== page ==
The bells of St. Bernard Catholic Church in downtown Akron fell silent about three weeks ago after someone spied a crack in the stone church's south bell tower.
Officials at the parish turned off the bells — which usually chime on the hour, before funerals and at the end of weddings — as a safety precaution and quickly hired an engineer to assess the damage at the 114-year-old building, the Rev. Christopher J. Zerucha said this week.
But before the crack could be fixed, a chunk of stone tile from the church's other bell tower — on the north side — plummeted to the sidewalk April 9.
No one was injured. Church volunteers discovered the shattered stone the next morning when they arrived to clean and feed the poor, Zerucha said.
In the days since, the church has scrambled to get the help and government permits to shore up in the short term while they assess long-term needs.
St. Bernard is now safe to visit or to pass by, Zerucha said, after workers installed metal netting around the exterior to catch any other stone or mortar that may fall from the German-Romanesque building, designed to echo the architecture of cathedrals in the Rhineland region of Europe.
Engineers from two companies are still assessing what work needs to be done to keep St. Bernard, largely fronted with sandstone, standing strong.
"Stones being moved are part of the Christian tradition," Zerucha said Wednesday after a reporter asked if him if the building's situation might make it into Sunday's Easter homily.
"Jesus moved obstacles ... stones didn't get in the way of his mission," Zerucha said. "That's the spirit we're going to have to do whatever it takes to keep this building healthy."
Zerucha was installed in October by the Cleveland Catholic Diocese as pastor of both St. Bernard and St. Mary parishes in Akron after serving as a priest in Lake County for about 7½ years.
He quickly learned St. Bernard had issues with its exterior. In January, church officials received a quote for an "envelope study."
"A lot of people think that's for envelopes, like collections, but it's not," he joked.
Rather, it's an engineering assessment of everything that separates or protects the indoors of the church from the outdoors — foundation, stone, windows, roofing, doors.
Work was supposed to begin over the summer when the weather was better. But Sara Peters of THP Limited in Twinsburg pushed it forward after the issues with the bell towers.
At the same time, Jim Wamelink, vice president of WR Restoration, was brought in to implement solutions ordered by engineers.
Zerucha said St. Bernard has a dedicated account for maintaining the building. But it likely won't cover the work needed at the church.
He already has a meeting set up with Progress Through Preservation of Greater Akron, a nonprofit group that promotes the preservation and restoration of historic buildings in the area.
And Zerucha said he's investigating the potential of receiving matching funds from a national group dedicated to the same purpose across the country.
"But it's early in the game and we don't know what we're looking at in terms of cost," Zerucha said.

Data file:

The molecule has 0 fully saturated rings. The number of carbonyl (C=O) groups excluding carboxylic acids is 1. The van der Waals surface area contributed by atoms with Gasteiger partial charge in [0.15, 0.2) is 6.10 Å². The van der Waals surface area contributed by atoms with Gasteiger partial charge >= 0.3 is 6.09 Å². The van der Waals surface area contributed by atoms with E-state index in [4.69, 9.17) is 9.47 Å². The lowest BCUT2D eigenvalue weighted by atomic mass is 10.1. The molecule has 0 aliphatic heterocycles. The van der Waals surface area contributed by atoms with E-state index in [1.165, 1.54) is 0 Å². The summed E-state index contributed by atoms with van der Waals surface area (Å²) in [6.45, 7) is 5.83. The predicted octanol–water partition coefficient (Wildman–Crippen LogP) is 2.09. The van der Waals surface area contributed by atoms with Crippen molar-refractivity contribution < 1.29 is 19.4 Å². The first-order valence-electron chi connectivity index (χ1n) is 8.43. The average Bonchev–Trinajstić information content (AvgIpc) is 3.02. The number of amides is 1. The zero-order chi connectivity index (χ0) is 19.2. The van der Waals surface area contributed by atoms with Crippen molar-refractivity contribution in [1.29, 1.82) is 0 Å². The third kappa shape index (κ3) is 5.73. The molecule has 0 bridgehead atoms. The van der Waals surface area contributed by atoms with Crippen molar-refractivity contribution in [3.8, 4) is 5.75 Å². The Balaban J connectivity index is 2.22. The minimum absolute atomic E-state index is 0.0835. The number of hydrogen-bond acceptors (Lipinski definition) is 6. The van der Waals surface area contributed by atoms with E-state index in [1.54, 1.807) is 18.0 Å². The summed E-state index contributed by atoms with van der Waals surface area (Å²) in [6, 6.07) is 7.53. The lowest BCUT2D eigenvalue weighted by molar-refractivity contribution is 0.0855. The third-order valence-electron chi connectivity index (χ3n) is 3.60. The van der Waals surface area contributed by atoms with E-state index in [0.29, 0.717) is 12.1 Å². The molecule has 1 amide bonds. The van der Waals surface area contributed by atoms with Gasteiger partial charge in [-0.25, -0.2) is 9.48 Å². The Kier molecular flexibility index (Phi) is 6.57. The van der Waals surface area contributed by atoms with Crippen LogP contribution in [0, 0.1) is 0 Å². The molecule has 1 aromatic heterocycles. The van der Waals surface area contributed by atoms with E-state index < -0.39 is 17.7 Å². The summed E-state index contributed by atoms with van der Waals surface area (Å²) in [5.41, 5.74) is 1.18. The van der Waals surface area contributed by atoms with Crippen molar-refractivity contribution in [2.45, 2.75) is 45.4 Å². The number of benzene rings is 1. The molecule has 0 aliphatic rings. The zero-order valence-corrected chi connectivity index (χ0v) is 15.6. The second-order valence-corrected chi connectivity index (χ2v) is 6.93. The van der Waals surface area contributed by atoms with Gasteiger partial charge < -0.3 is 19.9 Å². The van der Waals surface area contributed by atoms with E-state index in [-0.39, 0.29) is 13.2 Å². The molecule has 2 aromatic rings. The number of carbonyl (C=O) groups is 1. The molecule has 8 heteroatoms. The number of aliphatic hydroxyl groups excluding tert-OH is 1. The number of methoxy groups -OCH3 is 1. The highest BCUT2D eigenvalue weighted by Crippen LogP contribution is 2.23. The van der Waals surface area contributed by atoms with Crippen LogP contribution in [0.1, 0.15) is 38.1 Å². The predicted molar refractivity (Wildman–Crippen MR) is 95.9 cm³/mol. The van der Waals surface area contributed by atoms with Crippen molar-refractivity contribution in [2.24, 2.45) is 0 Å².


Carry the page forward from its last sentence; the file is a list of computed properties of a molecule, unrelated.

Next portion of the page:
The church likely will also raise money for the restoration from the parish and Greater Akron.
"St. Bernard is an awesome parish community, but I've met many people who don't belong here, but they [come in] to pray or had life-changing experiences," he said. "The building is more than just a parish building."
More immediately, Zerucha has another focus.
The church, which is on the National Register of Historic Places, is surrounded by scaffolding as workers examine each stone tile — many about the size of an adult human leg — removing those that are wobbly.
"One of the first thoughts that popped into my head (after the scaffolding went up) was, 'It's wedding season,' " Zerucha said.
The church has 25 ceremonies booked and many couples depend on St. Bernard's stone exterior as a unique backdrop in photos.
The good news, Zerucha said, is the interior of St. Bernard looks fantastic, he said. The church just wrapped up a $30,000 project to touch up the ornate painting behind the altar. And in recent years under a former pastor, the marble floors were polished and renovated and more than $400,000 was spent to improve the church organ.
Zerucha said he doesn't know how long the scaffolding will be up. It could come down for a while and go back up in parts, he said. So he's notifying those with May weddings scheduled now and will update others as he knows more.
For now, the electronic timer that controls St. Bernard's bells — original to the building, which was constructed between 1902 and 1905 — is turned off.
But all services continue.
On Wednesday, Zerucha spent the day in Cleveland at the diocese for the annual spiritual renewal day, when priests renew vows during Holy Week.
Zerucha said he happened to sit next to a spiritual adviser who taught aspiring priests and jokingly asked him why he never offered lessons in how to handle cracks in bell towers.
"He told me it was a spiritual class, to learn about mountains," Zerucha said. "Bell towers, he said, are things of the material world."